Mieczysław Weinberg The Passenger opera to libretto by Alexander Medvedev after a novel by Auschwitz survivor Zofia Posmysz. (The title in German is Die Passagierin.) Directed 2010 by David Pountney at the Bregenz Festival. Stars singers Michelle Breedt (Lisa), Roberto Saccà (Walter), Elena Kelessidi (Wartha), Artur Rucinski (Tadeusz), Svetlana Doneva (Katja), Angelica Voje (Krzystina), Elżbieta Wróblewska (Vlasta), Agnieszka Rehlis (Hannah), Talia Or (Ivette), Helen Field (Alte), Liuba Sokolova (Bronka), Tobias Hächler (1st SS Officer), Wilfried Staber (2nd SS Officer), David Danholt (3rd SS Officer), Richard Angas (Elderly Passenger/Steward), Heide Capovilla (Senior Overseer/Capo), David Gabl, Michael Koch, Juliusz Kubiak, and Anton Schwärzler (4 Soldiers), Michelle Lau and Matthias Zuggal (Soldiers on watchtowers), and violinist Andreas Semlitsch (Double for Tadeusz in violin scene). Also stars stage musicians Raphael Brunner, Stefan Mikic, Roger Szedalik, Dominik Neunteufel, and Michael Schatzmann. Teodor Currentzis conducts the Weiner Symphoniker and the Prague Philharmonic Choir (Choirmaster Lukáš Vasilek). Set design by Johan Engels; costume design by Marie-Jeanne Lecca; lighting design by Fabrice Kebour; video direction by Felix Breisach. The opera is sung in German, English, French, Russian and Yiddish. There is also a documentary film "In der Fremde" in German with English subtitles. Released 2015, disc has 5.0 dts-HD Master Audio sound and the documentary and extras are in stereo. Grade: A
[Special Note: This is the same title that was released by Neos in 2010 and which has apparently been discontinued by them. Arthaus has a history of picking up orphaned HDVDs and republishing them with new artwork. This is an important title, so we plan to buy the Arthaus version. The Neos disc package had a multi-language subtitle option as well as translation subtitles in German, English, French, Polish, and Russian. Neos also had a good documentary. It will be interesting to see which bells and whistles Arthaus will continue.]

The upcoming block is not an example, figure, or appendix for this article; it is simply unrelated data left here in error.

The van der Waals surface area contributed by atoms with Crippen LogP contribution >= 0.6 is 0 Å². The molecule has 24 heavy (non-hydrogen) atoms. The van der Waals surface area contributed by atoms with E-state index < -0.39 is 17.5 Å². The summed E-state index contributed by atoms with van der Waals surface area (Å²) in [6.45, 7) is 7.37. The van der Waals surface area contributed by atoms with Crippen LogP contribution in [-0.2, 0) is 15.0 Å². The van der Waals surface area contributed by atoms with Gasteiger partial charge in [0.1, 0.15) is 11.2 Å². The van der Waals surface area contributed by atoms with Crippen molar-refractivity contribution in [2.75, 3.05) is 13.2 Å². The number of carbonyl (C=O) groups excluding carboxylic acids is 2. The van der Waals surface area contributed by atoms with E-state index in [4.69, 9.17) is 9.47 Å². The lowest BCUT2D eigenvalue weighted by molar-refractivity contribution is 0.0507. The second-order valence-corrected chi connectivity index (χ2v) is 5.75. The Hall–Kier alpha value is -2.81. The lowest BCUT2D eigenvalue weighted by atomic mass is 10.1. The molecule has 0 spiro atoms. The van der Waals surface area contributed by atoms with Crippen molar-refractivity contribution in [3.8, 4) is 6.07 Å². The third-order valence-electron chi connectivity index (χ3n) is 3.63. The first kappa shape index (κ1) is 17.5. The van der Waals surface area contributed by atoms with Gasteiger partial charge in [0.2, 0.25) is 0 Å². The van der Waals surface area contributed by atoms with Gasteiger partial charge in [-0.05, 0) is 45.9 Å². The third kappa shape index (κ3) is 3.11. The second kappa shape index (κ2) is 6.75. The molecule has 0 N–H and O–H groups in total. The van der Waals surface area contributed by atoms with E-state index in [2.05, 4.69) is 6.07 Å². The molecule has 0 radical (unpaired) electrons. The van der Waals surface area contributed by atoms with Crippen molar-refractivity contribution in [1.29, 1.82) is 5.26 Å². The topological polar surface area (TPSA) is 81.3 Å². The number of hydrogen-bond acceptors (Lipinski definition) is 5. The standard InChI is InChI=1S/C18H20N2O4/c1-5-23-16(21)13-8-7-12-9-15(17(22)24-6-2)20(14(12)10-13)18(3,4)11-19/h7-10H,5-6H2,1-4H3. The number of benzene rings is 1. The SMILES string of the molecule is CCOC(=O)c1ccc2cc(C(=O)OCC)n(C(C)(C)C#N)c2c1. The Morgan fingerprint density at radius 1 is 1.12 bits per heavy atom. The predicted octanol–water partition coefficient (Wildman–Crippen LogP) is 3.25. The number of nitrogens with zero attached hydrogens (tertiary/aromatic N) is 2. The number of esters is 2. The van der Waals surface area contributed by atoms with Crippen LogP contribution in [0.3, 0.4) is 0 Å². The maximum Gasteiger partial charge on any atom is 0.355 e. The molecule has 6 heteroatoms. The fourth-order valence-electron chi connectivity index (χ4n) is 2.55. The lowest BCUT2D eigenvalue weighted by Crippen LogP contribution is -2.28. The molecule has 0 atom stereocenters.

The Passenger is based on the eponymous novel written by Zofia Posmycz, a Polish writer and survivor of the Auschwitz concentration camp. Although Weinberg wrote The Passenger in 1967-68, it didn't get performed until 2010. Here is basic plot: After WW II, Martha (Elena Kelessidi), a one-time SS overseer at Auschwitz, unexpectedly meets Lisa (Michelle Breedt), a former prisoner with whom Martha had contact. In flashbacks we learn about what happened in Auschwitz and about the relationship between the two protagonists.
I mentioned the multilingual subtitles. The inmates at Auschwitz came from many countries and often had difficulty understanding both their captors and their fellow prisoners. This opera shows subtitles in the language that is being sung by various prisoners, requiring the viewer to know or read along in every language used. Out of respect for the memory of the inmates, I watched The Passenger cold with the multilingual subtitles. I had considerable trouble following the story. Later I switched to English and German subtitles and had no more difficulty.
This is an excellent production of an earnest and commendable work about a difficult topic: the allocation of guilt for what happened at places like Auschwitz. The libretto, though vastly simplified from the novel by Zofia Posmycz, demands respect because it's based on the actual experiences of a political prisoner at Auschwitz who managed to survive. The music compares well to the opera scores of Shostakowich.
Since 2010, The Passender has been staged several more times and more people know about it than ever before. Still, this is likely to remain the only recording of this for some time.